"A Necklace of Stories," The Academy 16
(July - Dec. 1879): 444.
A Necklace of Stories. By Moncure Conway. Chatto and Windus,
A Necklace of Stories. By Moncure D. Conway. (Chatto and Windus.) This
is a collection of thoughtful and suggestive stories, with underlying
meanings of a kind one might expect from a teacher like Mr. Moncure
Conway. Several of them seem designed as protests against the monstrous
overgrowth of superstition that prevents the light of religion from
penetrating to men's hearts, and one of them in particular, called "The
Unfinished Island," is an allegory in which the Diviners who dwell
in the Temple of the Beautiful One play a hateful part. Others, such
as "The Naturalist, the Child, and the Hunting Bird," "The
Bucket and the Acorn," "Bernard and Robin Redbreast,"
"The Bulb and the Mole Cricket," convey simpler lessons that
could be understood even b y children. But although the book would seem
to be designed for young readers, it is doubtful whether by but the
most thoughtful among them would be likely to appreciate or understand
it. We would commend it instead to the attention of parents who are
experiencing difficulties regarding the religious training of their
children, not desiring any longer to lead them in the old paths, but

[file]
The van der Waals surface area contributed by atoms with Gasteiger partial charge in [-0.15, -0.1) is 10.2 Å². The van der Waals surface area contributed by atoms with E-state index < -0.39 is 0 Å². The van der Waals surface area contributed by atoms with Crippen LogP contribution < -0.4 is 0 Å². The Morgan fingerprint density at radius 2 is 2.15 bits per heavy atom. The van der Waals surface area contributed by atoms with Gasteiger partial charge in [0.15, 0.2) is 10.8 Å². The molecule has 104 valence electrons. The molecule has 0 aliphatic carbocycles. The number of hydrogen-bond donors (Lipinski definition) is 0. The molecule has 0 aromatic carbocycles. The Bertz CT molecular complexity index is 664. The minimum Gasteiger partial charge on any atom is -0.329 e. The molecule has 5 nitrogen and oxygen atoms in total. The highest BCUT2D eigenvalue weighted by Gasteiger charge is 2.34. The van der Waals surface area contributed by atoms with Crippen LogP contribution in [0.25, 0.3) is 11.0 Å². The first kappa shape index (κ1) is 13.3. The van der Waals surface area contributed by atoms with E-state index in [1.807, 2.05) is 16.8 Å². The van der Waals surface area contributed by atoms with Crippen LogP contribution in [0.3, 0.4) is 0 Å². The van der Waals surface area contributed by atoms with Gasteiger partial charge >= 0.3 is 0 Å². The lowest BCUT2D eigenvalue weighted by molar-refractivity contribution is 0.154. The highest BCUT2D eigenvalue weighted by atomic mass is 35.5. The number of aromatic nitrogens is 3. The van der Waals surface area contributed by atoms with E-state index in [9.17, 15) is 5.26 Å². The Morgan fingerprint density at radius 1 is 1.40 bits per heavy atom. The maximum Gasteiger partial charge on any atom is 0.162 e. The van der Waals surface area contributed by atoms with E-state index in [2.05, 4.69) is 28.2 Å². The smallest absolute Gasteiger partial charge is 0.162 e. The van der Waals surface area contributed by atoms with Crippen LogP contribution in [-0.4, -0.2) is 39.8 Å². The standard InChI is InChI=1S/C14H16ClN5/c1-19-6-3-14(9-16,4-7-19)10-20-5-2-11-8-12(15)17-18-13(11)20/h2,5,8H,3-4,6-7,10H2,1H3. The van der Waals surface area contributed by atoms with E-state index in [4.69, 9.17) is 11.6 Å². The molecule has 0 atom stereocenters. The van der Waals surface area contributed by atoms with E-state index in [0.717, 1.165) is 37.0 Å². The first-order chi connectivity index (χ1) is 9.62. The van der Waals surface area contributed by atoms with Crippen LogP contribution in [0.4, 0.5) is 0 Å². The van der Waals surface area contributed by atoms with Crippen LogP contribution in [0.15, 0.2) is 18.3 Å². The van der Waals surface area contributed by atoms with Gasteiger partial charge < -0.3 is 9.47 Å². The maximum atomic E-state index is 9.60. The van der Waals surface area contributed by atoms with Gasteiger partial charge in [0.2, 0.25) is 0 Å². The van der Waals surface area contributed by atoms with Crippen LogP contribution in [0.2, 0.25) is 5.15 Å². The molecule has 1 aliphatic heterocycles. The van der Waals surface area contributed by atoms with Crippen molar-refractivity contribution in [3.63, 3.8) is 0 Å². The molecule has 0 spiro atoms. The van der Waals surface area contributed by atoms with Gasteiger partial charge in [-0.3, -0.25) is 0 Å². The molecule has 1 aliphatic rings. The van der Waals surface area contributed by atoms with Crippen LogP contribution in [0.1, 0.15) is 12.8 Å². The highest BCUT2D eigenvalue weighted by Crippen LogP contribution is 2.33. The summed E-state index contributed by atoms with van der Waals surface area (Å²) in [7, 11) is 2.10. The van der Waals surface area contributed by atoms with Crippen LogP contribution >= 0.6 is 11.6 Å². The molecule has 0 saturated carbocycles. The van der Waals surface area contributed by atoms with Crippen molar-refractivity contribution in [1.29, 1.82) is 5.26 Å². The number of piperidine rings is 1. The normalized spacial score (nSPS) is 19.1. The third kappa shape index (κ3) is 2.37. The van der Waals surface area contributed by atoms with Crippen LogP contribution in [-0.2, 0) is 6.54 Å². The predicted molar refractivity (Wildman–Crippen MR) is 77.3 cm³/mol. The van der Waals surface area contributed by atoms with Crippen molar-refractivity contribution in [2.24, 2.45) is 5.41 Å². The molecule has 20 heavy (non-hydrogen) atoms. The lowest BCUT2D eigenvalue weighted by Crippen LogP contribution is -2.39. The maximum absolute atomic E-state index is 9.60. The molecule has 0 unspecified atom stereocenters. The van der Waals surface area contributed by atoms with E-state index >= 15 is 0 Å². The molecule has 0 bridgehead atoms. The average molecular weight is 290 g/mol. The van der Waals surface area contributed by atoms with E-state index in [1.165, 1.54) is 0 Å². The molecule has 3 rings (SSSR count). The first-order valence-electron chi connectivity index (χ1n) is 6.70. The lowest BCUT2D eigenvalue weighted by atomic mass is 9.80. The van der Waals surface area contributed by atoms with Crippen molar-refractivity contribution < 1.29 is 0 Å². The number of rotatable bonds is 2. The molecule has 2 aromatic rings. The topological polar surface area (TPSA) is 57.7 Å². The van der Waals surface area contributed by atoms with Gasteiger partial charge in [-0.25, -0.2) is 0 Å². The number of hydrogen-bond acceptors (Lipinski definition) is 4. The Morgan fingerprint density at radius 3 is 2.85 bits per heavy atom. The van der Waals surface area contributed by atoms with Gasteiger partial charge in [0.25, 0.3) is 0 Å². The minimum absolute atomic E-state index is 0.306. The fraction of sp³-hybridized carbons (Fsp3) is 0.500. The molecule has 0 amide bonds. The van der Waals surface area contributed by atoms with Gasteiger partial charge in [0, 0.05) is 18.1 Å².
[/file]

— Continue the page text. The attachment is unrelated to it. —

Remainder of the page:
yet uncertain as to new. The story of "The Child and the Image"
sums up in a few words the teaching of much modern philosophy. The child
is frightened by a grotesque mediaeval demon carved over a church door,
and asks, "Where does that bad one live?" "He doesn't
live at all," explains the father; "there isn't any bad deity.
They thought so, but they were mistaken, just as you were mistaken in
thinking that stone could hurt you." "But why did they not
take it down when they found they were mistaken?" again queries
the child, and is told how it was kept to make people believe how ugly
it was to be wicked and cruel, but that it did frighten good people
as well as bad "until they rose above it." Of such
sort are the lessons taught in these poetical little stories - lessons
that will be deemed wise or harmful by those who read them according
to the training they have received or the opinions they have adopted.